|CHAPTER 3, LESSON 2 of 3
GOAL: To understand the systems available for guiding a handheld router over a stationary workpiece.
There are seven systems for guiding a router as its bit cuts a workpiece. Four are applicable when the router is handheld and passed over the top of a workpiece clamped to a table or bench; three involve pushing the workpiece past the cutter with the router mounted under a table. This lesson will explain the four guide systems for cutting with a handheld router.
In using each of the following router guide systems, you must control the travel of the router. It must be held firmly so that contact between fence and guide is constant, and the workpiece must be securely fixed.
Guide System 1: Fence Attached to Workpiece
|Using two fences, you can quickly and accurately make a dado to nearly any width you want.
The fence is the wood or metal straightedge clamped to the workpiece. The guide is the edge of the router base. The offset is the distance from the guide to the bit’s cutting circle. This is the simplest guide system. With it you can:
1. Square the edge of the workpiece by taking a full cut with a straight bit.
2. Make a rabbet with a straight bit.
3. Mold all or part of the edge with a curved or complex bit.
4. Make a groove along the face of the workpiece. A fixed-base router can only make a through groove, while a plunge router can make a stopped groove.
5. Make a dado or housing across the face of the workpiece. A fixed-base router makes a through housing, while a plunge router can make a housing that stops short of the edge of the wood.
6. Make a mortise using a straight bit, a plunge router and a simple jig.
Guide System 2: Guide Attached to Router Base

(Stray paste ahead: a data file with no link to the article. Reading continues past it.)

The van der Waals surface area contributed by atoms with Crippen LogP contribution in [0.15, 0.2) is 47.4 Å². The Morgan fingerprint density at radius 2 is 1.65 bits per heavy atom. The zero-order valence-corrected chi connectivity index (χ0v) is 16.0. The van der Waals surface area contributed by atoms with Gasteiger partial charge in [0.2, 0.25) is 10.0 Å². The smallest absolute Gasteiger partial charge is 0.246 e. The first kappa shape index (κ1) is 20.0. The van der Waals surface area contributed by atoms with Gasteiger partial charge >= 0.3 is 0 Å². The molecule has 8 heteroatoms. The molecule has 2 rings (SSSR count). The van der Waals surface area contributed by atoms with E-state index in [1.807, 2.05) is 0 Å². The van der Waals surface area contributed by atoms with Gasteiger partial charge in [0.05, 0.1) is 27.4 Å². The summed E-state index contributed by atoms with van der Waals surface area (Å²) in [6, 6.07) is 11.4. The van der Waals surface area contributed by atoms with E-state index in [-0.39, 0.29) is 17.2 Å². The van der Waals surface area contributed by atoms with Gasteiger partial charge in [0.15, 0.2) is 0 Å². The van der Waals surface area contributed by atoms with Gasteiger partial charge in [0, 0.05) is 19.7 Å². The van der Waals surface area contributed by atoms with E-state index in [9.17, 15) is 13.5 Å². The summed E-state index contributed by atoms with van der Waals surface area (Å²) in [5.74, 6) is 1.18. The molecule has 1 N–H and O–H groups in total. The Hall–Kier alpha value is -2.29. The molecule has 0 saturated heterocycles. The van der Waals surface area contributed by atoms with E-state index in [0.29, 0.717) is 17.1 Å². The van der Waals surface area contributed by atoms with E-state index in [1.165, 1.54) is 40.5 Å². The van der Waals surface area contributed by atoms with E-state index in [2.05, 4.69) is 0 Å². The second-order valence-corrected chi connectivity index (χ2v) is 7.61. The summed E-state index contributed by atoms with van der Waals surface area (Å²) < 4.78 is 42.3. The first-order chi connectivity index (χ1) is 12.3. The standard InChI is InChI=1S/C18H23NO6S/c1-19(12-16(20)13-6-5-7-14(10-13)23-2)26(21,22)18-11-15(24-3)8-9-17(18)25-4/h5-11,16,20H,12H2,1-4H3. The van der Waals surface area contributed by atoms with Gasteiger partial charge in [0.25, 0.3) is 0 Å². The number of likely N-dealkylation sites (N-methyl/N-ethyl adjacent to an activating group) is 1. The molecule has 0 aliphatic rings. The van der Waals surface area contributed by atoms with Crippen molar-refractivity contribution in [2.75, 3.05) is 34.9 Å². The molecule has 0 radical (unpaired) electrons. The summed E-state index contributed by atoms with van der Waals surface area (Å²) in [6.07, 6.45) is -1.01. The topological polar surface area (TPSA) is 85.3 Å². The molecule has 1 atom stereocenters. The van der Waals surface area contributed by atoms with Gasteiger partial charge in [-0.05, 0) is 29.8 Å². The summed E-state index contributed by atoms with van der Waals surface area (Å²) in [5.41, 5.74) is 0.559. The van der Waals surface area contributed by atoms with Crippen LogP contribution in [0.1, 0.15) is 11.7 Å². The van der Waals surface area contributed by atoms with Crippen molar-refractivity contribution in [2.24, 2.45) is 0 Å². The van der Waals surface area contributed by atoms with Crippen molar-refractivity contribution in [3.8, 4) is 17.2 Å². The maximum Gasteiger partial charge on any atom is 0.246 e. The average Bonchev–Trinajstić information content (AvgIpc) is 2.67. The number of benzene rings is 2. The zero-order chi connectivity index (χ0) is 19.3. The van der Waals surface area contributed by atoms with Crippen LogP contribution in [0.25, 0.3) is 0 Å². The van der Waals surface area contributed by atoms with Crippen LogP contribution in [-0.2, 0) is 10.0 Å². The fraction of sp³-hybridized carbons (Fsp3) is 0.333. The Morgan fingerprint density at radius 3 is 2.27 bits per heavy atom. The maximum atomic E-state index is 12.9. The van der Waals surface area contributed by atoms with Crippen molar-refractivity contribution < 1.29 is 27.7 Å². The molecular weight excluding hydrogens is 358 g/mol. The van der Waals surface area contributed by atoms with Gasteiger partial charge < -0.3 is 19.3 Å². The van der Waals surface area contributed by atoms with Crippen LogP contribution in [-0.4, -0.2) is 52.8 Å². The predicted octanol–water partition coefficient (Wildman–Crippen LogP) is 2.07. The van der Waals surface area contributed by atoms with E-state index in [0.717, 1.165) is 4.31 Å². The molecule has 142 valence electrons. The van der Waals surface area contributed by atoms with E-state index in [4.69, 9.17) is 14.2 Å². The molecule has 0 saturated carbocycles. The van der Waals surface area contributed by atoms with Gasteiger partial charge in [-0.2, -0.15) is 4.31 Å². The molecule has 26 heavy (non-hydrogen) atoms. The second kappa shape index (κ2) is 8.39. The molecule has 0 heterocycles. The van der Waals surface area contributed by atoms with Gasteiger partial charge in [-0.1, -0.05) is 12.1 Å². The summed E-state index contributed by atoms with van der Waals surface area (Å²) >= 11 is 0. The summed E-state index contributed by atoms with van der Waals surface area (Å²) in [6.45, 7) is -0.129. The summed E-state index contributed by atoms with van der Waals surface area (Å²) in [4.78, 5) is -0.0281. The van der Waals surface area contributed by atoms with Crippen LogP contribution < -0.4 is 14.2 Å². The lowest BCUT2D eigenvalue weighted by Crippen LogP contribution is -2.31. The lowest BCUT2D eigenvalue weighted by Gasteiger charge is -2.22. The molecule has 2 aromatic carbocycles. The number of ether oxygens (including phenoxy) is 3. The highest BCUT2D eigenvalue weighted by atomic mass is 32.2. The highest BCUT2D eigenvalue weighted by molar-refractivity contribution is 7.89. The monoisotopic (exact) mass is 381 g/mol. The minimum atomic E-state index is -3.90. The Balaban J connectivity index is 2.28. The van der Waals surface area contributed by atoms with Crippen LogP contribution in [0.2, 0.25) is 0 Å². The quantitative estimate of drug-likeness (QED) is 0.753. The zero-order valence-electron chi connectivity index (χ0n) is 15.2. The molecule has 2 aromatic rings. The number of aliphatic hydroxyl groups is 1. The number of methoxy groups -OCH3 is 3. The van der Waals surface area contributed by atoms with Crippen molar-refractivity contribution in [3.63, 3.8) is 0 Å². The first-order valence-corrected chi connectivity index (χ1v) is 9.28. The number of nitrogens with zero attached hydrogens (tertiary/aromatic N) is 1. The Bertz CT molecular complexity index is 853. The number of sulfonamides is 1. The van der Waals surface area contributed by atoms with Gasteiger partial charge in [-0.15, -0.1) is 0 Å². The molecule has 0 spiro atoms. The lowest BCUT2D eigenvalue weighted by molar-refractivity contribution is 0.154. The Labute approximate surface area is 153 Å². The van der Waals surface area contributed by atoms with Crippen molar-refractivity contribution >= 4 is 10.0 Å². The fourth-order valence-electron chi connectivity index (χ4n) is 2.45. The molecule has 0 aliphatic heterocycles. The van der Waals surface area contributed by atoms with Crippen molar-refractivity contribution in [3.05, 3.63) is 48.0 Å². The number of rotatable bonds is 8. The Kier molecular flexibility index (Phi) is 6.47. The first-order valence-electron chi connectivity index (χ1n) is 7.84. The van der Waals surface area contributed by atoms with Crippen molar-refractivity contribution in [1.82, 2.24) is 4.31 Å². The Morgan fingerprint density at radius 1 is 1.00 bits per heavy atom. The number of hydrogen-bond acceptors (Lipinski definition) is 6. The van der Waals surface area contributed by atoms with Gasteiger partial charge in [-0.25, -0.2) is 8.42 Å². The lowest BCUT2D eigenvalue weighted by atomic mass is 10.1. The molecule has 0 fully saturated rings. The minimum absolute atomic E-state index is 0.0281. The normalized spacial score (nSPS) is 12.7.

The base guide attached to the router base steers the router along the edge of the workpiece. The fence is the edge of the workpiece. The offset is the distance from the guide to the bit’s cutting circle. With this guide system you can:
1. Mold part of a square edge, though not the whole edge because part of it must remain intact to act as the fence.
2. Run grooves, flutes or decorative shapes parallel to the edge of the workpiece.
3. Mold part of the edge of a circle, using a two-point version of the base guide.
4. Flatten a surface, using an extended version of the router base.
5. Rout a circle using a trammel that attaches to the router base like the regular base guide.
Guide System 3: Pilot on a Router Bit
The solid pilot or ball-bearing pilot runs against the workpiece edge. The guide is the pilot bearing. The fence is the workpiece edge. The offset is the distance from the bearing’s outer diameter to the cutting circle. When the workpiece edge is the fence, the bearing can only shape part of the edge. The rest of the edge must remain untouched, else the cut would go out of control. With this guide method you can:
1. Make a rabbet. One way to adjust the size of the rabbet is to change the diameter of the bearing on the bit.
2. Mold part of the edge of a board.
3. Rout a groove or slot in the edge of a board.
4. Rout multi-part shapes. When a template is the fence, the bit can remove all or part of the workpiece edge. You’ll get the best view of what’s happening with the template on top and a shank-mounted bearing. When the offset is zero, this setup reproduces the shape of the template. This is the most accurate way to reproduce a curved or complex shape. It’s how most dovetail jigs work.
Guide System 4: Guide Collar on Router Base
The guide collar runs against a template. The guide is the outer surface of the collar. The fence is the template. The offset is the distance from the outside of the guide collar to the bit’s cutting circle. With this system you can:
1. Make practically any shape, recess or hole in or through a board.
2. Cut a board’s edge straight.
3. Make a rabbet or a groove parallel to the edge of the template.
4. Make an inlay and a matching recess in the workpiece.
This setup works well for straight cuts. When you use guide collars with a shaped template, the template has to be adjusted to compensate for the offset. Adding and subtracting offsets from templates is a source of much confusion, and most people have to experiment before they understand how it works and rout a recess that exactly fits an inlay. cuts. When you use guide collars with a shaped template, the template has to be adjusted to compensate for the offset. Adding and subtracting offsets from templates is a source of much confusion, and most people have to experiment before they understand how it works and rout a recess that exactly fits an inlay.